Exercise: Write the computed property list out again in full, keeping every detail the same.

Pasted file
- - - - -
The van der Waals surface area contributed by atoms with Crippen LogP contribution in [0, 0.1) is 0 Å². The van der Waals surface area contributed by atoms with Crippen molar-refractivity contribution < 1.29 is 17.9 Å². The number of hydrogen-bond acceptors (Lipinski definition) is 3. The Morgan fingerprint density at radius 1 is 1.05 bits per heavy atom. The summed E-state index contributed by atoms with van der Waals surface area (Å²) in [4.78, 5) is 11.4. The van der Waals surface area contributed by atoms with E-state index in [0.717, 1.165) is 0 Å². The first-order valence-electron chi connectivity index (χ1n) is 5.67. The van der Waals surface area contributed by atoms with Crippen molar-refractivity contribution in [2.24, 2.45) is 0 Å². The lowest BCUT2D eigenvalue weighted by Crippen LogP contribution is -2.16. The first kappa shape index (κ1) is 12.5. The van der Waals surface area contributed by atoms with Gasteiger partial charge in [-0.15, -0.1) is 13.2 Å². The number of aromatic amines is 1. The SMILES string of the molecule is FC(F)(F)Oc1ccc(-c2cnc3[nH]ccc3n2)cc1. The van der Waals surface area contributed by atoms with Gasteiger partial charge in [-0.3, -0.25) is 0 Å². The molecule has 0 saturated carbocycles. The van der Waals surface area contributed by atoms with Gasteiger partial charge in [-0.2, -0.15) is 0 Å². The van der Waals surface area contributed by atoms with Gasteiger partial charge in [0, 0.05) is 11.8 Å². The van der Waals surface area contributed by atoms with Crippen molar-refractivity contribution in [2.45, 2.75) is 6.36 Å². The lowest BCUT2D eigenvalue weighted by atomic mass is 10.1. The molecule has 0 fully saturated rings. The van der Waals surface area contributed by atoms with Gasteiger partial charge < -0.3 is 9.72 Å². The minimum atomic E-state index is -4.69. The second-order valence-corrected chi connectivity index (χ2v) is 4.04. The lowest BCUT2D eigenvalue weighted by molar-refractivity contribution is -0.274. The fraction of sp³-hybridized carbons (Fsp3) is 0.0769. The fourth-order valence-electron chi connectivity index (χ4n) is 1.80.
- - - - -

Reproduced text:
The van der Waals surface area contributed by atoms with Crippen LogP contribution in [0, 0.1) is 0 Å². The van der Waals surface area contributed by atoms with Crippen molar-refractivity contribution < 1.29 is 17.9 Å². The number of hydrogen-bond acceptors (Lipinski definition) is 3. The Morgan fingerprint density at radius 1 is 1.05 bits per heavy atom. The summed E-state index contributed by atoms with van der Waals surface area (Å²) in [4.78, 5) is 11.4. The van der Waals surface area contributed by atoms with E-state index in [0.717, 1.165) is 0 Å². The first-order valence-electron chi connectivity index (χ1n) is 5.67. The van der Waals surface area contributed by atoms with Crippen molar-refractivity contribution in [2.24, 2.45) is 0 Å². The lowest BCUT2D eigenvalue weighted by Crippen LogP contribution is -2.16. The first kappa shape index (κ1) is 12.5. The van der Waals surface area contributed by atoms with Gasteiger partial charge in [-0.15, -0.1) is 13.2 Å². The number of aromatic amines is 1. The SMILES string of the molecule is FC(F)(F)Oc1ccc(-c2cnc3[nH]ccc3n2)cc1. The van der Waals surface area contributed by atoms with Gasteiger partial charge in [-0.3, -0.25) is 0 Å². The molecule has 0 saturated carbocycles. The van der Waals surface area contributed by atoms with Gasteiger partial charge in [-0.2, -0.15) is 0 Å². The van der Waals surface area contributed by atoms with Gasteiger partial charge in [0, 0.05) is 11.8 Å². The van der Waals surface area contributed by atoms with Crippen molar-refractivity contribution in [2.45, 2.75) is 6.36 Å². The lowest BCUT2D eigenvalue weighted by atomic mass is 10.1. The molecule has 0 fully saturated rings. The van der Waals surface area contributed by atoms with Gasteiger partial charge < -0.3 is 9.72 Å². The minimum atomic E-state index is -4.69. The second-order valence-corrected chi connectivity index (χ2v) is 4.04. The lowest BCUT2D eigenvalue weighted by molar-refractivity contribution is -0.274. The fraction of sp³-hybridized carbons (Fsp3) is 0.0769. The fourth-order valence-electron chi connectivity index (χ4n) is 1.80.